20.5 The subject-matter of claim 1 of auxiliary request 3 therefore does not involve an inventive step (Articles 52(1) and 56 EPC).

Auxiliary request 4

21. Claim 1 of auxiliary request 4 (see section XII above) is essentially directed to a method for developing a colour product involving several parties, including a designer, a separator, a printer/converter and a formulator, in which a designer inputs the spectral data for a desired colour and the parties work together in order to arrive at an acceptable match, create samples, determine whether samples are matched, order and create ink, create formulas, deliver in-process printed materials, and at the end deliver data to a colour product customer for visual inspection and approval. The system assists the parties in this process by, for instance, generating a colour match, facilitating the communication between parties, providing access to data, and supporting the transmission of spectral data and viewable images of samples between parties.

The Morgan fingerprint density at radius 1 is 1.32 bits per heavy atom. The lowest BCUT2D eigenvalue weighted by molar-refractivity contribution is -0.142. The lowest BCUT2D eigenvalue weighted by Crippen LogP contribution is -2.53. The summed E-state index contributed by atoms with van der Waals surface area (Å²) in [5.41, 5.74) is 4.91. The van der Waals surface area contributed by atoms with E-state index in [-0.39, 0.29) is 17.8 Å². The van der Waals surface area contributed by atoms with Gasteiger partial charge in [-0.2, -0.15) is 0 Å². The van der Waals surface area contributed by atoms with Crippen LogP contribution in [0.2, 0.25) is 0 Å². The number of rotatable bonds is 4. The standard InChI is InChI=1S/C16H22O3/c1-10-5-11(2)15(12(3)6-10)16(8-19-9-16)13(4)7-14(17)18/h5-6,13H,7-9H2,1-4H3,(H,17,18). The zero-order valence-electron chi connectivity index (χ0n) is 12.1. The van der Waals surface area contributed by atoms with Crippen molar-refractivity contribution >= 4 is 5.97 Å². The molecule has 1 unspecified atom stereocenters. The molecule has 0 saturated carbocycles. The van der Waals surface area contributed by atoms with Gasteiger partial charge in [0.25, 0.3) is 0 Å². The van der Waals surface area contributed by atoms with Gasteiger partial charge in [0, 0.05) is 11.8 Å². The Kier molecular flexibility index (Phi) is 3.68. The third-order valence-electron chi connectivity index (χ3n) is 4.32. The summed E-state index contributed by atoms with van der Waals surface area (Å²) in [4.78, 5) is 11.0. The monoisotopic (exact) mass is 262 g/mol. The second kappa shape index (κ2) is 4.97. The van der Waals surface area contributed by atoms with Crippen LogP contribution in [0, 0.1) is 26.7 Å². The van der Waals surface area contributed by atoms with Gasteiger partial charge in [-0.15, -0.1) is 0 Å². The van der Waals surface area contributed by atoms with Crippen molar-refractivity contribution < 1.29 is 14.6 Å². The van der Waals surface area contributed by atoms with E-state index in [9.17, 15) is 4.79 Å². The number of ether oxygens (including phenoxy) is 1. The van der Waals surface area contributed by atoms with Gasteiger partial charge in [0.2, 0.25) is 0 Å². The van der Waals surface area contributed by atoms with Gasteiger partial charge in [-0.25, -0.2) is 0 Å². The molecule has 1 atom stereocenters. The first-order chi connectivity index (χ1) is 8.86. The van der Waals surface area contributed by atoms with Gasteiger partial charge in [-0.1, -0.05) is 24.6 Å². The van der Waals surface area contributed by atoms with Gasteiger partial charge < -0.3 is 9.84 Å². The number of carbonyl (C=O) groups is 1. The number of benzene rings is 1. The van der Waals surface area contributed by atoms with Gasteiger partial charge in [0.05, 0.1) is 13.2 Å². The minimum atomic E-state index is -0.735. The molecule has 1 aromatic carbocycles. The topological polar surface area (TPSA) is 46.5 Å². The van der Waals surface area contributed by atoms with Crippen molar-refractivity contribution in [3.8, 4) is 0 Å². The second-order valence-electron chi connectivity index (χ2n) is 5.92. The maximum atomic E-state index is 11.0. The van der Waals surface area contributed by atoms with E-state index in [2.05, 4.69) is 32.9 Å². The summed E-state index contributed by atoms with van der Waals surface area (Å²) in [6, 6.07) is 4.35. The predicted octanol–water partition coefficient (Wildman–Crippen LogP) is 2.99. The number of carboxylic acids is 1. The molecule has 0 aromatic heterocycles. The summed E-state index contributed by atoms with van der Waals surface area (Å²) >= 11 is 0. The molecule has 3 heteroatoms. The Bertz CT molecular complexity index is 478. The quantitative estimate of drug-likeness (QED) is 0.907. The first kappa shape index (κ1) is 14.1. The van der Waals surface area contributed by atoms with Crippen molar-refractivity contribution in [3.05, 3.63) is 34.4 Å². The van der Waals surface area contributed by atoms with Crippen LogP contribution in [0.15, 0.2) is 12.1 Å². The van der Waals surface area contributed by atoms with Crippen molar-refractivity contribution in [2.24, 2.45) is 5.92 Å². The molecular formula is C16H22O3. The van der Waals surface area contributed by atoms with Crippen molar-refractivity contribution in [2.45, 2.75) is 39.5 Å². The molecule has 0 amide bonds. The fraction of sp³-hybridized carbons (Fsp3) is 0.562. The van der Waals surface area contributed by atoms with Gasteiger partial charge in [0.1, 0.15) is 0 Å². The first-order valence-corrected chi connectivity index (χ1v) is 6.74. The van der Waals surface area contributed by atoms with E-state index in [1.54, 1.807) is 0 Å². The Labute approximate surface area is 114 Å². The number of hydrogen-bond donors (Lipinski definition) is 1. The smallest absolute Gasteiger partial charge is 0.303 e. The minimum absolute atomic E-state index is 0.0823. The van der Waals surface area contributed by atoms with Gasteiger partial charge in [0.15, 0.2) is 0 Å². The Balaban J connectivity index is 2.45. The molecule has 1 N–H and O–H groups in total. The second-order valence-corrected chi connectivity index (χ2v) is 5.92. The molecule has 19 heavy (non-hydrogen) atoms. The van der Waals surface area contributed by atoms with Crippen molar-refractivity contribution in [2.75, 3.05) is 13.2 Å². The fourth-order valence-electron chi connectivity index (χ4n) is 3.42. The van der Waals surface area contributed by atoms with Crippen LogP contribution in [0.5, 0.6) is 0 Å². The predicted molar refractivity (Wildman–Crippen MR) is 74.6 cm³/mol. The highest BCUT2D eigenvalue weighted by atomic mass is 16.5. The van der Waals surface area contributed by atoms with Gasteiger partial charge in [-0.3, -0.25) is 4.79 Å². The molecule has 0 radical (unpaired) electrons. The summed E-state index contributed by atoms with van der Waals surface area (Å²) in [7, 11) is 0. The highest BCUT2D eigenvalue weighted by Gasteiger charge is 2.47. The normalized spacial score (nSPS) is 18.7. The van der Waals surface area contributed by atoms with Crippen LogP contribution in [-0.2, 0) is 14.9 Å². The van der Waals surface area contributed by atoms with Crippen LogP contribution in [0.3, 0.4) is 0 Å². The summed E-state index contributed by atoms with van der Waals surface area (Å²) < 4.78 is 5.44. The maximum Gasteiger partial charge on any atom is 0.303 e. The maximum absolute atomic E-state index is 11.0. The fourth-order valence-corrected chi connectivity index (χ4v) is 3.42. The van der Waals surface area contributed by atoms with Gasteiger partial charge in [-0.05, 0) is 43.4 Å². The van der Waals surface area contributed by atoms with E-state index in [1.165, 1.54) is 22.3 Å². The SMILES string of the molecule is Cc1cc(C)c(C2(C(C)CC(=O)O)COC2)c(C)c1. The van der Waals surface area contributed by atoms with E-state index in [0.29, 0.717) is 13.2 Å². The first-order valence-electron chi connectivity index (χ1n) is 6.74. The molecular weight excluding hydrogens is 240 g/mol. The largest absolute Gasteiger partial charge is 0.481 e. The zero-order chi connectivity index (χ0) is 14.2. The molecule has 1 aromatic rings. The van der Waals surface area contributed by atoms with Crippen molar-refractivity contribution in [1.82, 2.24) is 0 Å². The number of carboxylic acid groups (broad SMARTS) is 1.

Admission of the request

22. Auxiliary request 4 is directed to a different embodiment than the previous requests. As put forward by the appellant, the method of claim 1 corresponds to the method of Figure 6, described on page 22, last paragraph to page 24, first full paragraph. In the Board's view, auxiliary request 4 involves a complete redrafting of claim 1 to a new claim reciting a rather complex method.

23. Since auxiliary request 4 was submitted after filing of the grounds of appeal, it constitutes amendments to the case in the sense of Article 13(1) of the Rules of Procedure of the Boards of Appeal (RPBA). Under that article the Board has discretion in admitting and considering such amendments. The article further stipulates that this discretion "shall be exercised in view of inter alia the complexity of the new subject-matter submitted, the current state of the proceedings and the need for procedural economy". Furthermore, Article 13(3) RPBA also establishes that amendments after oral proceedings have been arranged shall not be admitted if they raise issues which the Board cannot reasonably be expected to deal with without adjournment of the oral proceedings. One relevant factor is whether the requests converge, for example by increasingly limiting the subject-matter of the independent claim, in the same direction (Case Law of the Boards of Appeal of the EPO, 7th edition, 2013, IV.E.4.4.1).